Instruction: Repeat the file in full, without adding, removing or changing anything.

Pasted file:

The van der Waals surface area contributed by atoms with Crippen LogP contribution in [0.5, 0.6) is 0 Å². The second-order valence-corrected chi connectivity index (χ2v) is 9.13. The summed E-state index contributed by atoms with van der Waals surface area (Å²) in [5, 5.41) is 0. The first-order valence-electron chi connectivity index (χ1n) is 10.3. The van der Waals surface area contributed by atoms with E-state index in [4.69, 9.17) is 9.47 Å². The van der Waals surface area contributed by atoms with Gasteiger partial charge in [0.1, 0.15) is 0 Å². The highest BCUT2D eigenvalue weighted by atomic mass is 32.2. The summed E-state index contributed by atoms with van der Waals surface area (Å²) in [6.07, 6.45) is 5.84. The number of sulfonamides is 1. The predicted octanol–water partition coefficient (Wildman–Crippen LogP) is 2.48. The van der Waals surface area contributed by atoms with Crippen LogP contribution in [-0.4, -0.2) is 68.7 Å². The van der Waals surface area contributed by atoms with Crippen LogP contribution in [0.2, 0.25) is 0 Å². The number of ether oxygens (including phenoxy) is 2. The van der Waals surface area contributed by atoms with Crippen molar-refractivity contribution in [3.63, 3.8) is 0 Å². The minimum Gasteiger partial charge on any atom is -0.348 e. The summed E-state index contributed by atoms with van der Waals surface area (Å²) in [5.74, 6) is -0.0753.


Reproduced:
The van der Waals surface area contributed by atoms with Crippen LogP contribution in [0.5, 0.6) is 0 Å². The second-order valence-corrected chi connectivity index (χ2v) is 9.13. The summed E-state index contributed by atoms with van der Waals surface area (Å²) in [5, 5.41) is 0. The first-order valence-electron chi connectivity index (χ1n) is 10.3. The van der Waals surface area contributed by atoms with E-state index in [4.69, 9.17) is 9.47 Å². The van der Waals surface area contributed by atoms with Gasteiger partial charge in [0.1, 0.15) is 0 Å². The highest BCUT2D eigenvalue weighted by atomic mass is 32.2. The summed E-state index contributed by atoms with van der Waals surface area (Å²) in [6.07, 6.45) is 5.84. The number of sulfonamides is 1. The predicted octanol–water partition coefficient (Wildman–Crippen LogP) is 2.48. The van der Waals surface area contributed by atoms with Crippen LogP contribution in [-0.4, -0.2) is 68.7 Å². The van der Waals surface area contributed by atoms with Crippen LogP contribution in [0.2, 0.25) is 0 Å². The number of ether oxygens (including phenoxy) is 2. The van der Waals surface area contributed by atoms with Crippen molar-refractivity contribution in [3.63, 3.8) is 0 Å². The minimum Gasteiger partial charge on any atom is -0.348 e. The summed E-state index contributed by atoms with van der Waals surface area (Å²) in [5.74, 6) is -0.0753.